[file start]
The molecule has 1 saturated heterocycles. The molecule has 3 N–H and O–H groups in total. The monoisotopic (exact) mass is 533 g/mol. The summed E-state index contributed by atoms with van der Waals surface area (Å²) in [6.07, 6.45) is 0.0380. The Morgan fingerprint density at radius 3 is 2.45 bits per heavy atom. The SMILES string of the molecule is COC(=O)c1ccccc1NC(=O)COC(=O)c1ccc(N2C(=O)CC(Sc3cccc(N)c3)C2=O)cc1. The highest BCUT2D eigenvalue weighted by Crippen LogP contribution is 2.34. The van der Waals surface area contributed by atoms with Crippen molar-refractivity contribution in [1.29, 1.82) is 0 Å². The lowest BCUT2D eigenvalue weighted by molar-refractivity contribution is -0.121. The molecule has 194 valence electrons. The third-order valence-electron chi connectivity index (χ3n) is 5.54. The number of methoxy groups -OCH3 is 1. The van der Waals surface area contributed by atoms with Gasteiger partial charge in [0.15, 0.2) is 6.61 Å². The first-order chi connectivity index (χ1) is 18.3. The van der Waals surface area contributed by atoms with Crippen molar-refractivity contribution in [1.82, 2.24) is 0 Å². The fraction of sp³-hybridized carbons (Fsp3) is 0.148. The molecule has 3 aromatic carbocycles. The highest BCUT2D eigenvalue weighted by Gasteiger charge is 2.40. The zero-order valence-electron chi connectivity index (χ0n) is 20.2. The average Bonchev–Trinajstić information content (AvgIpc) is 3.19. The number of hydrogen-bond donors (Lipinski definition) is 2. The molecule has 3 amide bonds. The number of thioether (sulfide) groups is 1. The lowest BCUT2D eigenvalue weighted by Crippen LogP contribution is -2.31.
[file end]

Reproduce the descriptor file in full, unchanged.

The molecule has 1 saturated heterocycles. The molecule has 3 N–H and O–H groups in total. The monoisotopic (exact) mass is 533 g/mol. The summed E-state index contributed by atoms with van der Waals surface area (Å²) in [6.07, 6.45) is 0.0380. The Morgan fingerprint density at radius 3 is 2.45 bits per heavy atom. The SMILES string of the molecule is COC(=O)c1ccccc1NC(=O)COC(=O)c1ccc(N2C(=O)CC(Sc3cccc(N)c3)C2=O)cc1. The highest BCUT2D eigenvalue weighted by Crippen LogP contribution is 2.34. The van der Waals surface area contributed by atoms with Crippen molar-refractivity contribution in [1.29, 1.82) is 0 Å². The lowest BCUT2D eigenvalue weighted by molar-refractivity contribution is -0.121. The molecule has 194 valence electrons. The third-order valence-electron chi connectivity index (χ3n) is 5.54. The number of methoxy groups -OCH3 is 1. The van der Waals surface area contributed by atoms with Gasteiger partial charge in [0.15, 0.2) is 6.61 Å². The first-order chi connectivity index (χ1) is 18.3. The van der Waals surface area contributed by atoms with Crippen molar-refractivity contribution in [1.82, 2.24) is 0 Å². The fraction of sp³-hybridized carbons (Fsp3) is 0.148. The molecule has 3 aromatic carbocycles. The highest BCUT2D eigenvalue weighted by Gasteiger charge is 2.40. The zero-order valence-electron chi connectivity index (χ0n) is 20.2. The average Bonchev–Trinajstić information content (AvgIpc) is 3.19. The number of hydrogen-bond donors (Lipinski definition) is 2. The molecule has 3 amide bonds. The number of thioether (sulfide) groups is 1. The lowest BCUT2D eigenvalue weighted by Crippen LogP contribution is -2.31.